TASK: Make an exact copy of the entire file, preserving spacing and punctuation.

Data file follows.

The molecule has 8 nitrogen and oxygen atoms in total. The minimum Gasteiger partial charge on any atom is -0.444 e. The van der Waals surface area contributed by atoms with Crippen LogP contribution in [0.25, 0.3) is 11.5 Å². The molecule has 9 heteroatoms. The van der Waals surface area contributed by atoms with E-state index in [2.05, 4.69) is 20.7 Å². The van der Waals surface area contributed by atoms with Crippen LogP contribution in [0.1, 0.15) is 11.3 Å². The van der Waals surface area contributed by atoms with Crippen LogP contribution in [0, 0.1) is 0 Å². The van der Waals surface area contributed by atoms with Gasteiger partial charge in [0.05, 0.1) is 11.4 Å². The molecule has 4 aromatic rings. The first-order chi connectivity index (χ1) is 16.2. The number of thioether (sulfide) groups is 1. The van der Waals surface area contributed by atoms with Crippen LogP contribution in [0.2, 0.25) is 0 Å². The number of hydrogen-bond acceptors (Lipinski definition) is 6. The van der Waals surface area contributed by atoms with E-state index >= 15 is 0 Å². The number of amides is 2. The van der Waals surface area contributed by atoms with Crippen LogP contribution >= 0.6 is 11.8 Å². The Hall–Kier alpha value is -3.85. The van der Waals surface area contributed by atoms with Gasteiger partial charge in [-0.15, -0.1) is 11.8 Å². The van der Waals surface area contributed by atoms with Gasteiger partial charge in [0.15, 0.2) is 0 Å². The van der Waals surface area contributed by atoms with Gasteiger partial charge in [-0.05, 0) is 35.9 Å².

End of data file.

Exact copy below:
The molecule has 8 nitrogen and oxygen atoms in total. The minimum Gasteiger partial charge on any atom is -0.444 e. The van der Waals surface area contributed by atoms with Crippen LogP contribution in [0.25, 0.3) is 11.5 Å². The molecule has 9 heteroatoms. The van der Waals surface area contributed by atoms with E-state index in [2.05, 4.69) is 20.7 Å². The van der Waals surface area contributed by atoms with Crippen LogP contribution in [0.1, 0.15) is 11.3 Å². The van der Waals surface area contributed by atoms with Crippen LogP contribution in [0, 0.1) is 0 Å². The van der Waals surface area contributed by atoms with Gasteiger partial charge in [0.05, 0.1) is 11.4 Å². The molecule has 4 aromatic rings. The first-order chi connectivity index (χ1) is 16.2. The number of thioether (sulfide) groups is 1. The van der Waals surface area contributed by atoms with Crippen LogP contribution in [0.2, 0.25) is 0 Å². The number of hydrogen-bond acceptors (Lipinski definition) is 6. The van der Waals surface area contributed by atoms with E-state index >= 15 is 0 Å². The number of amides is 2. The van der Waals surface area contributed by atoms with Crippen LogP contribution >= 0.6 is 11.8 Å². The Hall–Kier alpha value is -3.85. The van der Waals surface area contributed by atoms with Gasteiger partial charge in [-0.15, -0.1) is 11.8 Å². The van der Waals surface area contributed by atoms with Gasteiger partial charge in [0.15, 0.2) is 0 Å². The van der Waals surface area contributed by atoms with Gasteiger partial charge in [-0.05, 0) is 35.9 Å².